Jesus also talks about the concept of light in the Sermon on the Mount. He talks about it in two contrasting ways. Calling his followers “the light of the world”, Jesus may be highlighting that the purpose of light is not for itself, but for other things to be illuminated. Light points to something beyond itself. However, in the very next breath Jesus calls his followers “a city on a hill”, which certainly does draw attention to itself! The idea that the works of disciples of Jesus are to be seen stands in tension with other sayings about doing things “in secret” (ex- Matthew 6:3). These tensions should not be seen as “contradictions”, but as illustrative of the very real tension that followers of Christ experience in striving to live in such a way that points beyond themselves to the greatness of God.

Bohoeffer points out that disciples are not told to “become” or “strive to be” light for the world. Jesus makes the statement in the present tense: “you are the light”. Jesus is telling his followers to be what they already are. The light is a gift of which we are stewards, meant to be shared with everyone and not just those we want to let in. This passage occurs in the context of a teaching to a large group of people, most of whom are curious about Jesus but not yet committed followers. This is not a private teaching to the twelve. The very setting indicates the inclusiveness of Jesus’ gospel and reminds the church that it is not a closed society of the elect, but an ad hoc committee dedicated to the redemption of the entire world.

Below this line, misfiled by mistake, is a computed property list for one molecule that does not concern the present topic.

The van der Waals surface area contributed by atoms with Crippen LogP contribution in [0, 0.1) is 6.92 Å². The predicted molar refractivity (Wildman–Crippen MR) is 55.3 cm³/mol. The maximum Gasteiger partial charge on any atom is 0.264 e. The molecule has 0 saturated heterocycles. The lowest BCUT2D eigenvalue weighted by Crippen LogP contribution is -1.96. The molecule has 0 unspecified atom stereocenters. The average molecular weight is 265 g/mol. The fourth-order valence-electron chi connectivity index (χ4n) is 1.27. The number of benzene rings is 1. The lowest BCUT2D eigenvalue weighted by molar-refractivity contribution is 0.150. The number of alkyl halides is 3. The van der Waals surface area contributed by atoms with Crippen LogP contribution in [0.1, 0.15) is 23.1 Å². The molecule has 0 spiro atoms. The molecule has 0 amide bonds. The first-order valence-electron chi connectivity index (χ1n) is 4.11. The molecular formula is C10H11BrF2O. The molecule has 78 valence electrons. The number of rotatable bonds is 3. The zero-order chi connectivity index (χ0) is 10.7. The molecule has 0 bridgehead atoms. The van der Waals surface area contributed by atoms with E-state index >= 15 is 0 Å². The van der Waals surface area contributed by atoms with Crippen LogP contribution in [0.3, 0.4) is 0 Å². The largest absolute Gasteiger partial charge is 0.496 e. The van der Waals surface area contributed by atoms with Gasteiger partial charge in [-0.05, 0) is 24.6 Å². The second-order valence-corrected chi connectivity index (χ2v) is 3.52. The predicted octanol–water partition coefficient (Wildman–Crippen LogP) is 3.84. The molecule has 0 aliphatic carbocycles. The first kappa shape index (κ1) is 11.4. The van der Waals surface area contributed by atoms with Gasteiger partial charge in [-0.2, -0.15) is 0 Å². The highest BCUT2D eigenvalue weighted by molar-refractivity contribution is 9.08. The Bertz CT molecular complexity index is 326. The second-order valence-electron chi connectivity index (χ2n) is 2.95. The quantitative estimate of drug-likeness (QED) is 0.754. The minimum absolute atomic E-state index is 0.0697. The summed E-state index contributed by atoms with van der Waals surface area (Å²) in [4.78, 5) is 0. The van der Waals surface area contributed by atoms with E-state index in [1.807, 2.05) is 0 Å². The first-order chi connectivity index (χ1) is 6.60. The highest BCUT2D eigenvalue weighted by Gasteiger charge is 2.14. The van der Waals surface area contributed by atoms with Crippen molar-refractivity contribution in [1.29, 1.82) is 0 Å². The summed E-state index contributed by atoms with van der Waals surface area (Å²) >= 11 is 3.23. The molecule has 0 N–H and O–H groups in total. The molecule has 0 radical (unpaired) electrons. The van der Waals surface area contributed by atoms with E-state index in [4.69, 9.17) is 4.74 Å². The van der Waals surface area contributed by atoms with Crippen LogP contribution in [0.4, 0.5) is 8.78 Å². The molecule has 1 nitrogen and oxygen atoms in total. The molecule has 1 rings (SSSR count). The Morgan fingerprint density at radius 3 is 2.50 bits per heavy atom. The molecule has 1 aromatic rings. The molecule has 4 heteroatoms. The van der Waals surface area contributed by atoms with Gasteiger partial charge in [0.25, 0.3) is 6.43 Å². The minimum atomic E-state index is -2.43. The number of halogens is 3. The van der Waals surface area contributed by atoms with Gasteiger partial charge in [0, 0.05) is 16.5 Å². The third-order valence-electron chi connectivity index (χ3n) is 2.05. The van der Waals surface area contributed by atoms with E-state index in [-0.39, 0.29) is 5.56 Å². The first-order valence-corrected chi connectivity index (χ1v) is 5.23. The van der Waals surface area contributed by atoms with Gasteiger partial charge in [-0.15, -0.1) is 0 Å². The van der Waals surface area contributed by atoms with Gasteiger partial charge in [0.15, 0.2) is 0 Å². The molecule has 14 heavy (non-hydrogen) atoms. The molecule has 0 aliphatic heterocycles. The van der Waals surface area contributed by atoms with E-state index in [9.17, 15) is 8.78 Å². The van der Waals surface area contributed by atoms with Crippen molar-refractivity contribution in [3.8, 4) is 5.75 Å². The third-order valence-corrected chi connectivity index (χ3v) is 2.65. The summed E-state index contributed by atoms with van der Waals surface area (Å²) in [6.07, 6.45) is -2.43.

I have these exegetical insights in a notebook, which I will have with me on Tuesday night at our congregation’s weekly Roundtable Pulpit. We meet at a local Starbucks, and anyone (church members, friends, and complete strangers) is welcome to come and reflect on the texts and themes for the week. I take notes in the same notebook, and have it with me the rest of the week while I’m composing my Sunday sermon.

The title Roundtable Pulpit is unashamedly ripped off from a book of the same name written by John McClure, with whom I had the pleasure of studying at Vanderbilt Divinity School.

A while back I wrote an article on Worship Connection about the collaborative preaching process, and you can read that if you want to know more.

I’ll post again on Wednesday with a summary of our Tuesday night conversation, and again later in the week as I try to put it all together for Sunday.

Friday, August 20, 2010

Belated Thanks

...to all the women who endured scorn and worse to gain the right to vote in this country. Eighty years ago this week, your hard work paid off, and my daughter gets to grow up in a better world because of it.

When Kate votes in her first Presidential election in 2028, her mom and I will make sure she knows who to thank.